• On the Choose the installation you want page of the installation wizard, I chose Server Farm.
  • On the Server Type page, I chose Complete.
  • At the end of the installation, I did not run the configuration wizard.

Returning to the PowerPivot-Info instructions, I tried to follow the instructions in Part 3 which describe installing SQL Server 2008 R2 with the PowerPivot option. These instructions tell you to choose the New Server option on the Setup Role page where you add PowerPivot for SharePoint. However, I ran into problems with this approach and got installation errors at the end.

It wasn’t until much later as I was investigating an error that I encountered Dave Wickert’s post that installing PowerPivot for SharePoint on Windows 7 is unsupported. Uh oh. But he did want to hear about it if anyone succeeded, so I decided to take the plunge. Perseverance paid off, and I can happily inform Dave that it does work so far. I haven’t tested absolutely everything with PowerPivot for SharePoint but have successfully deployed a workbook and viewed the PowerPivot Management Dashboard. I have not yet tested the data refresh feature, but I have installed. Continue reading to see how I accomplished my objective.

I unintalled SQL Server 2008 R2 and started again. I had different problems which I don’t recollect now. However, I uninstalled again and approached installation from a different angle and my next attempt succeeded. The downside of this approach is that you must do all of the things yourself that are done automatically when you install PowerPivot as a new server. Here are the steps that I followed:

  • Install SQL Server 2008 R2 to get a database engine instance installed.
  • Run the SharePoint configuration wizard to set up the SharePoint databases.
  • In Central Administration, create a Web application using classic mode authentication as per a TechNet article on PowerPivot Authentication and Authorization.
  • Then I followed the steps I found at How to: Install PowerPivot for SharePoint on an Existing SharePoint Server. Especially important to note – you must launch setup by using Run as administrator. I did not have to manually deploy the PowerPivot solution as the instructions specify, but it’s good to know about this step because it tells you where to look in Central Administration to confirm a successful deployment.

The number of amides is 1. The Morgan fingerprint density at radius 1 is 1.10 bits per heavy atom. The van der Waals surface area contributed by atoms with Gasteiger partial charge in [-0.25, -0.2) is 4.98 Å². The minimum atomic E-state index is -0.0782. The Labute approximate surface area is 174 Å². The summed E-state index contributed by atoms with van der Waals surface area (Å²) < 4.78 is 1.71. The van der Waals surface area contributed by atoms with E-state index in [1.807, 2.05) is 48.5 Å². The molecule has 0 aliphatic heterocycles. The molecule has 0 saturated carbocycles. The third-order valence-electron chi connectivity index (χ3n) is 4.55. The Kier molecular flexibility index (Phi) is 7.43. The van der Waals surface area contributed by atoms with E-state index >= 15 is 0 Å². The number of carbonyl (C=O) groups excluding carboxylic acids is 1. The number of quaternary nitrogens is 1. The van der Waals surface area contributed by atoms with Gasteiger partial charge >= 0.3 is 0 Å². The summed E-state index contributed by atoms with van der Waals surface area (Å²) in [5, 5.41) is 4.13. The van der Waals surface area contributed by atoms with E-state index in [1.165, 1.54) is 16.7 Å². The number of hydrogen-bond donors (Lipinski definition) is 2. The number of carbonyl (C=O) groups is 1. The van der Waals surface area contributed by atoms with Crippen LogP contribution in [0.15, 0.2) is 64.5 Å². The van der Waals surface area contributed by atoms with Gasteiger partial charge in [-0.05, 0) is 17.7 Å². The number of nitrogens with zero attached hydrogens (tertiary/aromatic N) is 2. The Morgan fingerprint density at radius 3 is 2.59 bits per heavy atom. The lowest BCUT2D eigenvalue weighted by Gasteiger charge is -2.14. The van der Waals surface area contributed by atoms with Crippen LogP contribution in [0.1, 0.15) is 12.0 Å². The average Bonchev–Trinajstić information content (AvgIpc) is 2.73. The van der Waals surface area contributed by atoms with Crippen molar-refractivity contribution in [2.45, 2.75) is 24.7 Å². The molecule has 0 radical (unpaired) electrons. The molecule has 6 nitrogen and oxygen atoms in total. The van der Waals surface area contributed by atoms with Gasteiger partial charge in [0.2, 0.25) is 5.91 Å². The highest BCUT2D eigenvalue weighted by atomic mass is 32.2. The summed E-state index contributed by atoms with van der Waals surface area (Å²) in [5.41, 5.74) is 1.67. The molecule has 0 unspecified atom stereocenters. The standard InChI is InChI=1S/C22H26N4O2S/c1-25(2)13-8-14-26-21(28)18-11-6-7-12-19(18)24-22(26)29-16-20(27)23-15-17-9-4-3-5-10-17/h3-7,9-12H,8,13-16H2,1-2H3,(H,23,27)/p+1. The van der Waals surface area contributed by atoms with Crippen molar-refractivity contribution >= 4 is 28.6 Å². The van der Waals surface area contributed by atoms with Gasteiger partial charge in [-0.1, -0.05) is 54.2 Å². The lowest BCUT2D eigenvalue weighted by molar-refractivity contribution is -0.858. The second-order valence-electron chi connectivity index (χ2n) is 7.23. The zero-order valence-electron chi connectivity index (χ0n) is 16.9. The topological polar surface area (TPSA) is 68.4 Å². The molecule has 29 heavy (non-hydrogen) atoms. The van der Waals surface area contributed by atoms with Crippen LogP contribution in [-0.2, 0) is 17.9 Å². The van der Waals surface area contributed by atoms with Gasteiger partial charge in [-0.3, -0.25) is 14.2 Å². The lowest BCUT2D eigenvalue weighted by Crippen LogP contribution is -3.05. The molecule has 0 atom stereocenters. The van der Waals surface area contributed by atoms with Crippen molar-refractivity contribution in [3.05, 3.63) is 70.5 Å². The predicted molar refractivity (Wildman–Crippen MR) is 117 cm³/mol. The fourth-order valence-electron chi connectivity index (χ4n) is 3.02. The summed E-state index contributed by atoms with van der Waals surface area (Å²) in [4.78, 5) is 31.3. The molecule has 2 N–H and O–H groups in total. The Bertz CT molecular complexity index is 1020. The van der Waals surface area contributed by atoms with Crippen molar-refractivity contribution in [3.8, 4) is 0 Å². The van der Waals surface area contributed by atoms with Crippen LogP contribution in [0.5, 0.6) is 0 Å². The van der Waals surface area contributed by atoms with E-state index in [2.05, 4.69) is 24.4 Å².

I did spot some incorrect steps in the instructions (at the time of this writing) in How To: Configure Stored Credentials for PowerPivot Data Refresh. Specifically, in the section entitled Step 1: Create a target application and set the credentials, both steps 10 and 12 are incorrect. They tell you to provide an actual Windows user name and password on the page where you are simply defining the prompts for your application in the Secure Store Service. To add the Windows user name and password that you want to associate with the application – after you have successfully created the target application – you select the target application and then click Set credentials in the ribbon.

Lastly, I followed the instructions at How to: Install Office Data Connectivity Components on a PowerPivot server. However, I have yet to test this in my current environment.

I did have several stops and starts throughout this process and edited those out to spare you from reading non-essential information. I believe the explanation I have provided here accurately reflect the steps I followed to produce a working configuration. If you follow these steps and get a different result, please let me know so that together we can work through the issue and correct these instructions. I’m sure there are many other folks in the Microsoft BI community that will appreciate the ability to set up the BI stack in a Windows 7 environment for development or learning purposes.